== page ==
One study found that 48 escalating, self-revealing questions that random pairings of people asked of each other, followed by staring silently into each others’ eyes for four minutes, produced “friendships” of strangers that lasted for months in 35% of the pairings. This procedure became known as the Arons Protocol. In 2015 the writer of a love column, Mandy Len Carton, decided to try the Arons Protocol, now pared down to 36 questions in three sets, on one of her dates. She promptly fell in love, and described the experience in her Modern Love column, “To Fall in Love With Anyone, Do This”, her most widely read column according to the NY Times.
Using some of the suggested “attraction” elements for the development of love, we can imagine a six-foot, wide-shouldered, licorice-sucking man wearing a lavender sweater over a 2-day old T-shirt driving a Lotus through busy city traffic picking up a hitchhiking, ovulating blonde with a very symmetrical face, eating a doughnut above her C cup bra, and carrying a bouquet of spicy flowers . . . as a movie . . . wait . . . it IS a movie . . . they already made it . . . but, Julia Roberts is taller than Richard Gere!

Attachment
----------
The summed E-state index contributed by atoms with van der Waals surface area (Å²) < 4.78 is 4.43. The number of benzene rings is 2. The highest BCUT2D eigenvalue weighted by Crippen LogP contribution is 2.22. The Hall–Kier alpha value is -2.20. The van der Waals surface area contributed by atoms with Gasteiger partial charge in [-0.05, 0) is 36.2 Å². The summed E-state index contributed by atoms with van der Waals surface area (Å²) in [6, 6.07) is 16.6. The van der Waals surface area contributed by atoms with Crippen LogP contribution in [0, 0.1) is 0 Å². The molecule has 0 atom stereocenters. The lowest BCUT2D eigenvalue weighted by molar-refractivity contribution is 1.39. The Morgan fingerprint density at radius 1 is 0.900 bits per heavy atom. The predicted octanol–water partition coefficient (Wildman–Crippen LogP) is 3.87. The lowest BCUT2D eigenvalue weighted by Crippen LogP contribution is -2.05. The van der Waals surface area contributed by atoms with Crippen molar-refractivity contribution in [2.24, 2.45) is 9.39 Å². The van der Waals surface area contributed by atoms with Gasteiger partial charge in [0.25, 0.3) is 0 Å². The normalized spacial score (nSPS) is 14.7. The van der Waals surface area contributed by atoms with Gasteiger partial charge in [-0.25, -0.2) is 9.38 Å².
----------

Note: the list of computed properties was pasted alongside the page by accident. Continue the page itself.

Or better yet, imagine using the Aron Protocol to reduce our current society’s polarization. Why not set up Aron Protocol meetings of couples for police and black community members, white and black college students, capitalists and socialists, or even Trump supporters and Trump opponents! Arthur Aron himself has said, “We never designed [the Aron Protocol] for use in the real world . . . but people are looking for ways to be close to others.”